This was originally posted in August of 2018. The tragic mass shooting in Jersey City that took the life of an 18 year police veteran brings back the sorrow I felt when writing this and thinking how officers now live their lives. Detective Joseph Sears was only 40 years old and leaves behind a wife and five children. I want you to picture their Christmas morning. Hold that image with you the next time you’re rushing to harsh judgment and second guessing a police offer’s actions.

Dear son,

You're still young. Young enough to decide what you want to do with your life with all options on the table. Your life will be your own. Your choices your own. I'm only here to offer my advice, my guidance.

As such, I beg you, please never become a police officer. Allow me to explain.

When I was a young boy, I held police officers in such high regard that, as corny as it was, I would actually stop and stand at attention and salute them whenever they rolled by in their patrol cars in Rahway. When they didn't notice, I didn't feel bad. They were busy with very important work to do. When they occasionally would smile and salute back, I was thrilled. Because these were the heroes. These were the people who put themselves at risk every single day not for a paycheck, they could make more money doing something else as my father always made sure I knew, but because they had a higher calling. They cared about us.

Please don't become one of them, son.

I still feel the same way. In fact as I grew up and had a family of my own, my respect for them and understanding of their sacrifice only grew stronger. The problem is, more and more people don't feel this way, son. More and more people in the United States have turned our police into the enemy. People have decided the problem isn't thugs and crime and disrespect and non-compliance. They've decided the problem is the police.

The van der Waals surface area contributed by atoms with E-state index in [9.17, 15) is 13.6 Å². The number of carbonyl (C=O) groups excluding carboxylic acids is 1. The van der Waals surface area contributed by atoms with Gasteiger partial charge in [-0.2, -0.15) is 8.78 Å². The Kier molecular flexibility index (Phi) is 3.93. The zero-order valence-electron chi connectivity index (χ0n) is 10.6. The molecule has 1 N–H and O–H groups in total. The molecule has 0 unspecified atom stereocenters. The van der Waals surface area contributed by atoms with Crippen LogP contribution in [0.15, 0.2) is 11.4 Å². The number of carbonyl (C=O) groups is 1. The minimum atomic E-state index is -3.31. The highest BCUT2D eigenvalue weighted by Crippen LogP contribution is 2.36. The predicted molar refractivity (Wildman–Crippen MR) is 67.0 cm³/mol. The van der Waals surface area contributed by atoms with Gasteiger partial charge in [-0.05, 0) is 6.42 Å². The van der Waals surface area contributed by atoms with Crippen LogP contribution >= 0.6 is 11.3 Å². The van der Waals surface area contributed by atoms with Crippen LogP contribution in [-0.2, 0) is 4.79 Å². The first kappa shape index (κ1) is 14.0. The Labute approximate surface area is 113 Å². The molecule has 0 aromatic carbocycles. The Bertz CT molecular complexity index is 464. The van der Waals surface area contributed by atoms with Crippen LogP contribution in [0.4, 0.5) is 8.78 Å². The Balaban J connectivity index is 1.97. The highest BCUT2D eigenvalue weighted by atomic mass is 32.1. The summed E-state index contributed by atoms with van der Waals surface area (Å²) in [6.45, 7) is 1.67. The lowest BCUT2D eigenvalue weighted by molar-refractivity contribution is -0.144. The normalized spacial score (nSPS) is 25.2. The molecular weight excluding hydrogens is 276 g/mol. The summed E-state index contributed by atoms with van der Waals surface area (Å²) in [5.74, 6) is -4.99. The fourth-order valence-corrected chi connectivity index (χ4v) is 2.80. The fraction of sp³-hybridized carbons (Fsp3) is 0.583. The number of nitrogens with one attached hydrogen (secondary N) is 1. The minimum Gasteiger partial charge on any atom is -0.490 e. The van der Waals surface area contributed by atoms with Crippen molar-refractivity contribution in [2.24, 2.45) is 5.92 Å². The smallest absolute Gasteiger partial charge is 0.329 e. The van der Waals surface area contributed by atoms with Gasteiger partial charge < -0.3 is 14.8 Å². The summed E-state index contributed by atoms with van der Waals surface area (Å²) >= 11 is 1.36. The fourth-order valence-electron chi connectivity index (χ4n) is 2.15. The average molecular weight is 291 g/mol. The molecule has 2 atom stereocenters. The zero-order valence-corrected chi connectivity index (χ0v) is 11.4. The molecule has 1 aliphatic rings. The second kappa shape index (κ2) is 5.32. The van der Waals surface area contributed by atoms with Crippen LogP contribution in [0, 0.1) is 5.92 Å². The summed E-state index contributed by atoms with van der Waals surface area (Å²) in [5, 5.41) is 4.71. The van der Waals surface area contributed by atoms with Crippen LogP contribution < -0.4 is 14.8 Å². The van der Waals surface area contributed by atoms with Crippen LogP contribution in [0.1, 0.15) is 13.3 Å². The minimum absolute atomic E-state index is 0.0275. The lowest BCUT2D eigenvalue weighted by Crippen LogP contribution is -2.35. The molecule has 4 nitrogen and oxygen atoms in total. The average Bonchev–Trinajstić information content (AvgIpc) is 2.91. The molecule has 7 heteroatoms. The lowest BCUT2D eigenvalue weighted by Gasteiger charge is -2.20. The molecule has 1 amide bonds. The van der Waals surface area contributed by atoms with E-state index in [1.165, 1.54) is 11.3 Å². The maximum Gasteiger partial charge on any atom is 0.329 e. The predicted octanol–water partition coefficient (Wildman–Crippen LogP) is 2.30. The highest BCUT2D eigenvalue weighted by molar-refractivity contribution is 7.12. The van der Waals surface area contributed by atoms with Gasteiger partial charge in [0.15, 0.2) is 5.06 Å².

I want you to have a career in which you have a fair chance of winning. Today, if you choose a career in law enforcement, you can't ever win. Today, police departments play into the hands of professional race baiters. Today, police are asked to show even more restraint, often far beyond the point it is warranted. Today, buzzwords like de-escalation become policy and protocol. Then when you do show incredible restraint, patience, and de-escalate a situation, you get suspended anyway.

Yes, this just happened in Newark. The case of a man climbing on top of a police car occupied by officers resulted in suspension of the officers for showing too much restraint. They waited for back up. They talked to the man. The suspect was eventually taken into custody without a single person being injured in any way. Yet the Newark brass suspended two officers for not cuffing him sooner.

Then Tuesday night, two plain clothes detectives were in an unmarked car at a red light in Camden. They were ambushed. A man, in an attack so random one has to assume he knew they were law enforcement, suddenly opened fire on them through their windshield. 25 rounds were fired. Miraculously the detectives' wounds were not considered life-threatening. One of the injured officers was able to return fire but as I write this it's not known if the shooter was hit. They're looking for him now.

This was no robbery attempt. No carjacking attempt. This seems to be someone who knew they were law enforcement and outright tried to assassinate them. An ambush. Plain and deadly simple.

I use the word assassinate because there has been so much pushback against police that this attempted killing seems almost political. Black Lives Matter has become a powerful force to be reckoned with. A climate has grown that assumes the worst in police officers, not the best. An ideology seems present that thinks in terms of a few good apples rather than a few bad ones. I cannot imagine how any police department today is acquiring new recruits.

Son, please don't become a police officer. You won't be respected the way you should. You won't be paid the way you should. You won't be safe the way you should. You won't be backed up by your department the way you should. You won't be appreciated the way you should.

The choice is yours. If you choose not to follow my advice and become a law enforcement officer, you'll be in for a long, tough road. You will be unfairly questioned. Unfairly characterized. You will be expected to make decisions in the blink of an eye that can change the entire course of your life. You will have stress. Seclusion. Self-doubt.

You'll have a few other things, too. You will have my undying respect, admiration and pride.



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